Geological Society of America Written Testimony
John W. Geissman35
My name is John W. Geissman. I am the President of the Geological Society of America, a Full Professor of Geosciences at the University of Texas at Dallas, and Full Professor Emeritus at the University of New Mexico. I am testifying today on behalf of the Geological Society of America (GSA). Founded in 1888, the Geological Society of America is the oldest professional geoscience scientific society in North America. It represents over 25,000 members from academia, government, and industry in all 50 states and more than 103 countries. Through its meetings, publications, and programs, the society advances the geosciences, enhances the professional growth of its members, and promotes the geosciences in the service of humankind. GSA encourages cooperative research among earth, life, planetary, and social scientists, fosters public dialogue on geoscience issues, and supports all levels of earth science education. GSA has a standing Committee on Diversity in the Geosciences, a commitment to diversity in the GSA leadership (three women of color on the 16 member Council), as well as a new staff position focused on diversity.
The Geological Society of America recognizes the great need for and importance in enhancing the diversity of workforce that is to fill the growing and broadening workforce in Geoscience-related fields, be they in industry; local, state, tribal, or federal government positions; or higher as well as K-12 education. As the demand for a geoscience workforce grows, it is vital that we encourage all students to pursue educational experiences in the geosciences. In higher education in the United States, women of color are very poorly represented as Geoscience faculty, as documented by research by the American Geosciences Institute, and changing this situation is and will continue to be a focus of discussion by professional geoscience societies. As geoscience faculty, women of color play tremendous roles in encouraging our diverse youth to become interested in the sciences, and geosciences in particular, as a rewarding career. In October, 2011, the Geological Society of America and American Geosciences Institute met with representatives from their Associated Societies and Member Societies, respectively, to discuss enhanced efforts to coordinate activities in geoscience education across all professional geoscience societies. A major component of this discussion was how to build the diversity of the future geoscience workforce.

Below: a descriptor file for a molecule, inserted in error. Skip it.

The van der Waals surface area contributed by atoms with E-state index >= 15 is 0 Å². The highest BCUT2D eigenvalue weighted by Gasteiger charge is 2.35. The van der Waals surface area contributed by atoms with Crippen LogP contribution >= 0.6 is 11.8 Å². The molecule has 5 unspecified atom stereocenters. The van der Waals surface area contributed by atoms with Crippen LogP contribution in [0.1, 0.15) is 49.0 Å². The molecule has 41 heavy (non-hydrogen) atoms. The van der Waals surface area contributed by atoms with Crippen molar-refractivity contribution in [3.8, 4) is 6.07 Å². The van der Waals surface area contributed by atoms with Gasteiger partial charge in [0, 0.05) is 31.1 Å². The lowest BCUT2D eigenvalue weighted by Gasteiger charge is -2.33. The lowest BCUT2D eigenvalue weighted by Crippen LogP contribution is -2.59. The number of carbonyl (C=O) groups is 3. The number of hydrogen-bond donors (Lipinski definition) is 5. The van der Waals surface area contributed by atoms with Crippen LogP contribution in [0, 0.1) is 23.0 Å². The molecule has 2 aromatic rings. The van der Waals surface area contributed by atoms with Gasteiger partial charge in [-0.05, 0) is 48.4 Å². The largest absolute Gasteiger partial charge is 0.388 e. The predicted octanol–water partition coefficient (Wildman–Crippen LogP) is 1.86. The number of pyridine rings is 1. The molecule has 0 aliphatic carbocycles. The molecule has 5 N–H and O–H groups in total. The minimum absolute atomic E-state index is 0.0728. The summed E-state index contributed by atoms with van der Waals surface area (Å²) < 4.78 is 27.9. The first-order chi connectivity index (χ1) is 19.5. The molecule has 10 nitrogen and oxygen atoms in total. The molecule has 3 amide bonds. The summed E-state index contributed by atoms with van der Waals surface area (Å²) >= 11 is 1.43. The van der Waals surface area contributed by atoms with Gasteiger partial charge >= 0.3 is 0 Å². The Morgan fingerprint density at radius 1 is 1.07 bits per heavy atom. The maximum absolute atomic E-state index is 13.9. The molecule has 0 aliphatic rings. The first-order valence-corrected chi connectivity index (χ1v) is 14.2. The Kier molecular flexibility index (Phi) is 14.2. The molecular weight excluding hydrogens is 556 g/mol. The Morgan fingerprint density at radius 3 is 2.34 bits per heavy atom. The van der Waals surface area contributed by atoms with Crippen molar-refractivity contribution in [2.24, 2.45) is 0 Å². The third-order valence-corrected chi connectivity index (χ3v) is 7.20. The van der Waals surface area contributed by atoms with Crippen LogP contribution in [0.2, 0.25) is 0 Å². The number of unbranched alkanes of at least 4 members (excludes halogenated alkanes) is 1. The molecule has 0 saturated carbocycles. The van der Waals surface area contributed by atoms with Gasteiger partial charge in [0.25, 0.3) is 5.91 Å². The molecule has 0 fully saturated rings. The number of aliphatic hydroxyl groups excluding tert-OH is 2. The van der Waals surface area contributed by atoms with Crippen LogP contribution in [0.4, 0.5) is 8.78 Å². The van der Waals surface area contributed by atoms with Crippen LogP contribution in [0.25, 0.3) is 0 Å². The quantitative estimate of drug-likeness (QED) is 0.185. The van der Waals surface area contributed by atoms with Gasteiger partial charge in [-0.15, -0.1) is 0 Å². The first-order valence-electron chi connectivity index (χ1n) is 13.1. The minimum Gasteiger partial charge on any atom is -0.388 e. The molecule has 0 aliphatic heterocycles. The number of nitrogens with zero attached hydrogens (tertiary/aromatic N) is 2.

The Geological Society of America adopted a Position Statement on Diversity in the Geosciences in June, 2010. Part of this statement reads, “This GSA Position Statement on diversity addresses GSA staff and the membership, headquarters activities, meeting, and special functions, and the role of GSA and its members in their larger communities. In this latter regard, the statement challenges the membership and all GSA units to deal with the complexity of issues
35 Professor, Department of Geosciences, University of Texas at Dallas, Professor Emeritus, Department of Earth and Planetary Sciences, University of New Mexico, and President, Geological Society of America.
related to diversity in their home institutions, whether they are academic, governmental, non-profit, or industry.”
Thank you for the opportunity to provide testimony about the importance of woman of color in all professions in the Geosciences. The Geological Society of America is grateful to the National Research Council’s efforts to assure a greater representation by women of color in the sciences. For additional information or to learn more about the Geological Society of America – including GSA Position Statements on geoscience education and diversity in the geosciences– please visit www.geosociety.org or contact Kasey White at email@example.com.